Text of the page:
Neil Armstrong’s out-of-this-world feat reminds me of how one can get caught up in the smallness of the personal world

First Man on the Moon dies at 82:

 

With the word of the death of American Astronaut and first man to step foot on the moon Neil Armstrong, I realize how 43 years ago I had let the insignificant take over in my life.

Stuck in my own predominantly self-imposed exile from the world or from world events I missed out on most of the excitement of Neil Armstrong landing on the moon. And that’s strange, because I was one who was cognizant of worldly matters from an early age.

While much of the world looked on or listened closely on that day in July of 1969 to the news coverage of the moon landing, I was out on a U.S. Army field exercise in Germany worrying about how I could communicate with my fellow tank crewmen.

I mean, think of all the super technology it took to put Armstrong up there and here I was on planet earth and I the driver of the 52-ton tank and could neither hear nor speak directly to the other crew members because the coiled cord, called a spaghetti cord, that carried the received and transmitted voices in my tanker’s helmet, was malfunctioning. The others had to yell at me or maybe nudge me with their feet to relay directions from the tank commander, who had the only clear field of vision. I was really bummed and thought this inconvenience was ruining my whole day.

(Ironically my good friend and tank gunner, whose name I will omit to protect his innocence of ever being associated with me, was an expert on things electronic and at one point was given the job of repairing those helmets when the radio and intercom function went haywire. But we had no extra spaghetti cords with us.)

If you have read this far, by this time you are thinking: here a great man has died and I am writing about something quite trivial. Well that is the point of this little essay:

I often am amazed at how some people seem nearly oblivious to the world around them and only concentrate on their own doings.

But I guess that is how I was back then. I had joined the Army and had realized in maybe the first five minutes that it was probably not for me. I mean everyone was so nice and polite before I signed the final papers and took the oath — things turned ugly after that.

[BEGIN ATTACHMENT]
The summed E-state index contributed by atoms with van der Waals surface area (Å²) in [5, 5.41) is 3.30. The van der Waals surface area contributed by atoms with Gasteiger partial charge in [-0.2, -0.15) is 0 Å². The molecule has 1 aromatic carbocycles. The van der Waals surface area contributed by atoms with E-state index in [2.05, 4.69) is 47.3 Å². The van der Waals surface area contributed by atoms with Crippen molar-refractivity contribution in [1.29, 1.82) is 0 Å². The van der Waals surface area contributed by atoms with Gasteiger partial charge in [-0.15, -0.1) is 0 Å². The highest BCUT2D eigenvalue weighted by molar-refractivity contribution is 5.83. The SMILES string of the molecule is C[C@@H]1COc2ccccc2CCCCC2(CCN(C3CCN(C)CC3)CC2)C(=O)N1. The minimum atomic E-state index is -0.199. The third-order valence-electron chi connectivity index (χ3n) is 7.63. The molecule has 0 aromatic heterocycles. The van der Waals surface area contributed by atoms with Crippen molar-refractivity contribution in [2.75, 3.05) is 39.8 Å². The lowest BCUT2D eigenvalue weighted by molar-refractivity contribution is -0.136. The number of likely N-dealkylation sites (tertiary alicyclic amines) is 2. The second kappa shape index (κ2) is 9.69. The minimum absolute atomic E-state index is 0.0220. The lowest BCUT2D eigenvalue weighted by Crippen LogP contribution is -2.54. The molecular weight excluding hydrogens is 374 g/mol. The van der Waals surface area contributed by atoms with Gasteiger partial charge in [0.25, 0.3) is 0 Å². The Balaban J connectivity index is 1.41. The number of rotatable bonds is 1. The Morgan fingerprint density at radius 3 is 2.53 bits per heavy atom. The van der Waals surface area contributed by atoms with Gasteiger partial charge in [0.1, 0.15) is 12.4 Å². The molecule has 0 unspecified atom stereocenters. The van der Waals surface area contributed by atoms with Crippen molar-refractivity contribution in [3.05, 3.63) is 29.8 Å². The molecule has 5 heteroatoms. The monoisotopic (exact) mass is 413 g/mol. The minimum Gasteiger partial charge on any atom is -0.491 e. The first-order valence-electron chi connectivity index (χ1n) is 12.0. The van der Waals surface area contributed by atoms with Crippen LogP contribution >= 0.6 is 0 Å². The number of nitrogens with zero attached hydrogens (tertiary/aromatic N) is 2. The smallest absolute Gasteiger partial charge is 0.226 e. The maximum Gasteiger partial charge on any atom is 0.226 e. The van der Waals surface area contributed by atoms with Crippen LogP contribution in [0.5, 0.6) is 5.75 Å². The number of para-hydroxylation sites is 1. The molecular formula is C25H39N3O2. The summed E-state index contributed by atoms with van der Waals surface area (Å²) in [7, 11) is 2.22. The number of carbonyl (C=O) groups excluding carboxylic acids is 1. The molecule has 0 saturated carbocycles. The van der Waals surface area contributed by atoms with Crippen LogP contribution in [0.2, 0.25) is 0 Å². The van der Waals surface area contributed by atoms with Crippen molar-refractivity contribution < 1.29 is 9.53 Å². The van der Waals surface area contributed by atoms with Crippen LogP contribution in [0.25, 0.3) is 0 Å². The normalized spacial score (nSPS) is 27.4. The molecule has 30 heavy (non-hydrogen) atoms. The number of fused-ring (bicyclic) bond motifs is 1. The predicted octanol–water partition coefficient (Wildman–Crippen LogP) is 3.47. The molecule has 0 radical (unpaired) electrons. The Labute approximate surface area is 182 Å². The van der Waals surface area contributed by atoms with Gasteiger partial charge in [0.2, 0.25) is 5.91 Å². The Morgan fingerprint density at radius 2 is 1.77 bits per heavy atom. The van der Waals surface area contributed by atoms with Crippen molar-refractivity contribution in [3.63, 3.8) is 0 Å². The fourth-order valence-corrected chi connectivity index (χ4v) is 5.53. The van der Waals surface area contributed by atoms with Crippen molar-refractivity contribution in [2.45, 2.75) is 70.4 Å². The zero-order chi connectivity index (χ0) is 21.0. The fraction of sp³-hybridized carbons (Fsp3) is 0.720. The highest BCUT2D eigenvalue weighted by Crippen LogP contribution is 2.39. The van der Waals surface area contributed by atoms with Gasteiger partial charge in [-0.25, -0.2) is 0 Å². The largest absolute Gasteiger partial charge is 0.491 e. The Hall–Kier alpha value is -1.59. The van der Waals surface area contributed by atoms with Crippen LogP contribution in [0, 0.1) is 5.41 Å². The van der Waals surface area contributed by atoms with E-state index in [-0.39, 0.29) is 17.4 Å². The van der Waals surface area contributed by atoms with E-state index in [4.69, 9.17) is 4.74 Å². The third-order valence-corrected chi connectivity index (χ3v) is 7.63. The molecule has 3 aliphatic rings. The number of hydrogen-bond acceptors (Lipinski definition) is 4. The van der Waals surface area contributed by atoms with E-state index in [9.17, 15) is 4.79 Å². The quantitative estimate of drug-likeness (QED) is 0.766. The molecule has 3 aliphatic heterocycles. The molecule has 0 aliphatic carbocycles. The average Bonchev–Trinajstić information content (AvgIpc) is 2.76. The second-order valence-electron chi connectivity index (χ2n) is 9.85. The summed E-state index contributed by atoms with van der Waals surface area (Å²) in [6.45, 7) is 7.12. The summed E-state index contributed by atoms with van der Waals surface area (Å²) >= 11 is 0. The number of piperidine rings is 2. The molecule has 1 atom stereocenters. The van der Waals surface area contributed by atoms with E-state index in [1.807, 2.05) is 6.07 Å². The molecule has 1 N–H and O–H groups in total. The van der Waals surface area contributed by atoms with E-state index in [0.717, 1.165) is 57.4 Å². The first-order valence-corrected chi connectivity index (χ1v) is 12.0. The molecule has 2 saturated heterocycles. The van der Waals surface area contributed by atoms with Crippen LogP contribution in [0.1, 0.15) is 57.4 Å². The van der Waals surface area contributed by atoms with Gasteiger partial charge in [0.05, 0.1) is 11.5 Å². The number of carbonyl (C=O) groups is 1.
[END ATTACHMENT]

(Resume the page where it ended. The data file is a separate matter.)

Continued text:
So much yelling.

However, I was fortunate in being eventually sent to Germany where peace reigned, rather than Vietnam were the bullets were flying and soldiers were not just playing army.

(And I have thought about this the rest of my life.)

I was not completely oblivious to it all back on that day. I did hear the news and thought some about it. I was and am proud to be an American.

While with the benefit of 20/20 hindsight we know now that our cause in Vietnam was dubious at best and just flat-out wrong at worst, back then we were America who had fairly recently saved the world from tyranny and now we had put a man on the moon. We could do anything.

And while I am not a big government fan per se, I have to realize we did all this through, well, big government. The greatest power in the world by definition is going to have a big government.

Today we still hang on as the predominant world power, but we are in danger of losing that mantle by getting caught up in the self possessiveness of our own lives and listening to the siren call of those who would manipulate things to satisfy their own greed, implying that we each would benefit just as they would (probably not).

Sure one has to look out for one’s self and one’s family first, but there is a world out there, and we did not obtain the freedom and relative security we have in an often violent world by always splintering in different directions.

It’s united we stand, divided we fall.

Well, this piece probably should have been about the late and great Neil Armstrong, but I know so little about him. Apparently, from what I read about him now, he was a fairly modest and private man. I think maybe he did not have to extol his own virtues, rather they spoke for themselves.

And maybe that is how the United States of America should be. Just be great and good and let that fact speak for itself.

So, thank you Mr. Armstrong. You had the right stuff (credit author Tom Wolfe for that phrase in this context).

 P.s.

So was the landing on July 20 or 21? I have read both dates in the coverage. And I guess it depends upon where you were in the world, and what day was it on the moon? I mean what is moon time? Outer space and the galaxies and what was there before it all began is too much for me to comprehend.

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